skill

S k i l l
 i n
A R I T H M E T I C

Table of Contents | Home | Introduction

Lesson 27  Section 3

THE GENERAL DEFINITION OF MULTIPLICATION

A proof of the order property

Back to Section 1

Section 2

HERE IS THE most general definition of multiplication.

Whatever ratio the multiplier has to 1
the product shall have to the multiplicand.

Consider this multiplication of whole numbers:

3 × 8 = 24

The multiplier 3 is three times 1; therefore the product will be three times the multiplicand; it will be three times 8.

Similarly, to make sense out of

½ × 8,

the multiplier ½ is half of 1 (Lesson 16, Question 8); therefore the product will be half of 8.

Fractions have the same ratio to one another as natural numbers. (Lesson 23.) Therefore the definition is valid for fractions and natural numbers.

Proportionally,

As the Multiplier is to 1, so the Product is to the Multiplicand.

Or inversely,

As 1 is to the Multiplier, so the Multiplicand is to the Product.

The Product, then, is the fourth proportional to 1, the Multiplier, and the Multiplicand.

Using the conventional symbols for ratio:

1 : Multiplier = Multiplicand : Product.

The order property of multiplication

Theorem.   If two numbers multiply one another, the products will equal one another.

Euclid, VII, 16.

The proof will depend on this elementary proposition:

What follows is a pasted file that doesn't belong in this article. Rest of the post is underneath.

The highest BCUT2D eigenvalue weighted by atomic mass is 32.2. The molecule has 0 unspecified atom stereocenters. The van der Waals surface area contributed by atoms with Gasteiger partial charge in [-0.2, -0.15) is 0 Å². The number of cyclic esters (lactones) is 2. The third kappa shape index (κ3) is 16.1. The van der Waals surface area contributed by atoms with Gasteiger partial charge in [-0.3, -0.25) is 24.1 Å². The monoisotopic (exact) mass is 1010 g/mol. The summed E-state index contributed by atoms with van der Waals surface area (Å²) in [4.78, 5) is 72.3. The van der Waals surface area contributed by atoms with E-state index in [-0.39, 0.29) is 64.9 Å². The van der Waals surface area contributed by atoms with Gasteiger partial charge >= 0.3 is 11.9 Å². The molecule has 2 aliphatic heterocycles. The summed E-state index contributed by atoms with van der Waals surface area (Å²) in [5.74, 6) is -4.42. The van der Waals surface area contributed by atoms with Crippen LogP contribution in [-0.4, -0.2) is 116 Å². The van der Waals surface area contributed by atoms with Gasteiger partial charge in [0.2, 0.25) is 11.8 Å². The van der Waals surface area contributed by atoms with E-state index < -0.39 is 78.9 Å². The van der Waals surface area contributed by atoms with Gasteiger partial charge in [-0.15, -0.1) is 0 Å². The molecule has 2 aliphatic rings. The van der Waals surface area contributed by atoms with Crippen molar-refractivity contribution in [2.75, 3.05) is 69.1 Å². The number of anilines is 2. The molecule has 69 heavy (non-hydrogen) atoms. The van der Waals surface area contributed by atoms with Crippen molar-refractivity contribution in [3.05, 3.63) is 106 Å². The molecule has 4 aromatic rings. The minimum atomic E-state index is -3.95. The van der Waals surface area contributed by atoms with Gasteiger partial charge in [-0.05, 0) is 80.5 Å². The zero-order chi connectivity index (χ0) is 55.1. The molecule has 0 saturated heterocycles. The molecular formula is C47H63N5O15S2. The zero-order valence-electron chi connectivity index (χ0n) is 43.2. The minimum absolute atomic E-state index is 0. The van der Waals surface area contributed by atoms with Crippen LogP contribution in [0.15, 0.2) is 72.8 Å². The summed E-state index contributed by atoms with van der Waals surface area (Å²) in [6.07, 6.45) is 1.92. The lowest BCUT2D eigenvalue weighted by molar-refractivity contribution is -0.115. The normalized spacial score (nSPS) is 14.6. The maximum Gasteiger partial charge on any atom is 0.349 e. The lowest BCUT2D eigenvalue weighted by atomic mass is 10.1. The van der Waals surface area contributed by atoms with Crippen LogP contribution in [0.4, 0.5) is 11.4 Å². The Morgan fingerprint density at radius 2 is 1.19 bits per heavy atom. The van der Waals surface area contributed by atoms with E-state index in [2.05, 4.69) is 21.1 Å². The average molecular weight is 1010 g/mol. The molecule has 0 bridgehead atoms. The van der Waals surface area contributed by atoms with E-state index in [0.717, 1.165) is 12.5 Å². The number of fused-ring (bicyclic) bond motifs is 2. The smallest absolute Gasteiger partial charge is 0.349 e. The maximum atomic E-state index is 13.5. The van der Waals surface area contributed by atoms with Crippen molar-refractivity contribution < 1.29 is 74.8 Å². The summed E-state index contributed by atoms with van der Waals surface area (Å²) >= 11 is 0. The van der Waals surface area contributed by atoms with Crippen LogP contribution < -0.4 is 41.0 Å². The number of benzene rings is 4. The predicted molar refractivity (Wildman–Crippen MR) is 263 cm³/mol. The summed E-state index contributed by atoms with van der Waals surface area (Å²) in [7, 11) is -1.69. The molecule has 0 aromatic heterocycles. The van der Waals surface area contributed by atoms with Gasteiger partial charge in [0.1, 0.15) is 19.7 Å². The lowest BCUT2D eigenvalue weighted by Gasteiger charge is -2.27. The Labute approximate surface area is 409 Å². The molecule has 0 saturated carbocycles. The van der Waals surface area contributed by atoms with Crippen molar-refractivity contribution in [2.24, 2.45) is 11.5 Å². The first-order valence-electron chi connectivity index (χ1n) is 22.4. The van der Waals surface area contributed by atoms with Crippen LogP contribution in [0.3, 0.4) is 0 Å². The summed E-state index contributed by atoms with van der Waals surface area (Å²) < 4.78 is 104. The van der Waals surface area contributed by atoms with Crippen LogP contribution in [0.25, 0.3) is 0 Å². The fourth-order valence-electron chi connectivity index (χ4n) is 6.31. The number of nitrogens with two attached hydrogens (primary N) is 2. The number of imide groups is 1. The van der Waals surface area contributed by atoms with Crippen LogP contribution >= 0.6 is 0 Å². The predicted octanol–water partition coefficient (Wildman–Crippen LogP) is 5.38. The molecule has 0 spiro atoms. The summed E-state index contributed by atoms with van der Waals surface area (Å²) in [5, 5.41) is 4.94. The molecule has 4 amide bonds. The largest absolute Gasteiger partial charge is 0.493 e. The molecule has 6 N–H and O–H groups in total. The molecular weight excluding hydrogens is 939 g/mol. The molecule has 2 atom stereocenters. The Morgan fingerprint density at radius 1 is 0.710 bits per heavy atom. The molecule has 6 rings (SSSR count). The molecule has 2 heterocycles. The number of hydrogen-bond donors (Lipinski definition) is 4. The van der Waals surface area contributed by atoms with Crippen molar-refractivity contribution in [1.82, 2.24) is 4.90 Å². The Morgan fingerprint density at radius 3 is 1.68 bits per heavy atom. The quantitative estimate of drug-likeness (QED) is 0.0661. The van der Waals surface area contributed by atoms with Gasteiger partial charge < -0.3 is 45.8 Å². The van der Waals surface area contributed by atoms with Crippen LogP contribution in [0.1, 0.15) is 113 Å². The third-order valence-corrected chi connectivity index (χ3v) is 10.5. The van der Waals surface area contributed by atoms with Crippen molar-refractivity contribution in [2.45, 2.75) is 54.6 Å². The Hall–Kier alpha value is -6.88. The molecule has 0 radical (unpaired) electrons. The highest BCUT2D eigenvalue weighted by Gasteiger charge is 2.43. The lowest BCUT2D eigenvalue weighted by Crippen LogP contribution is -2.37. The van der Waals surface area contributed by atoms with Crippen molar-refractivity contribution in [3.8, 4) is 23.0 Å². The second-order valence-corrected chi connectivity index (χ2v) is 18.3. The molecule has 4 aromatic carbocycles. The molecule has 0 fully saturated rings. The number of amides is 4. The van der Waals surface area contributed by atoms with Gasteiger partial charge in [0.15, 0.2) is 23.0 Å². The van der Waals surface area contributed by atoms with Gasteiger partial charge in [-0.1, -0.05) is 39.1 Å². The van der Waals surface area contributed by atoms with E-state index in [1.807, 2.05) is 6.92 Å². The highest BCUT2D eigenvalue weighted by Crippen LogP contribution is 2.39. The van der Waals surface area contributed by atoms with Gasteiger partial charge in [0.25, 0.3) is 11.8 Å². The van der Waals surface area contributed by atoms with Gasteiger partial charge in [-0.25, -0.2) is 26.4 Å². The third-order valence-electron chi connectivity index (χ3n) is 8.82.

The fourth proportional to three given numbers is unique.

If  
  a : b  =  c : x
and  
  a : b  =  c : y,
then  
  x  =  y.

For example, if the first three numbers are 1, 3, 5 --

1 : 3 = 5 : ?

-- then since 1 is the third part of 3, that fourth proportional must be 15.

That fourth proportional is unique.

The proof also depends on the theorem of the alternate proportion.

Let a number a, then, multiply a number b, and produce c.

Let b multiply a and produce d.

Then c = d.

For, if a multiplies b, then

1 : a = b : c.

Therefore, alternately,

1 : b = a : c.

If b multiplies a, then

1 : b = a : d.

But the fourth proportional to three given numbers is unique.  Therefore

c = d.

Which is what we wanted to prove.

(For a proof that follows from the distributive property, see Appendix 3.)

Next Lesson.

Return to Section 1.

Introduction | Home | Table of Contents


Please make a donation to keep TheMathPage online.
Even $1 will help.


Copyright © 2014 Lawrence Spector

Questions or comments?

E-mail:  themathpage@nyc.rr.com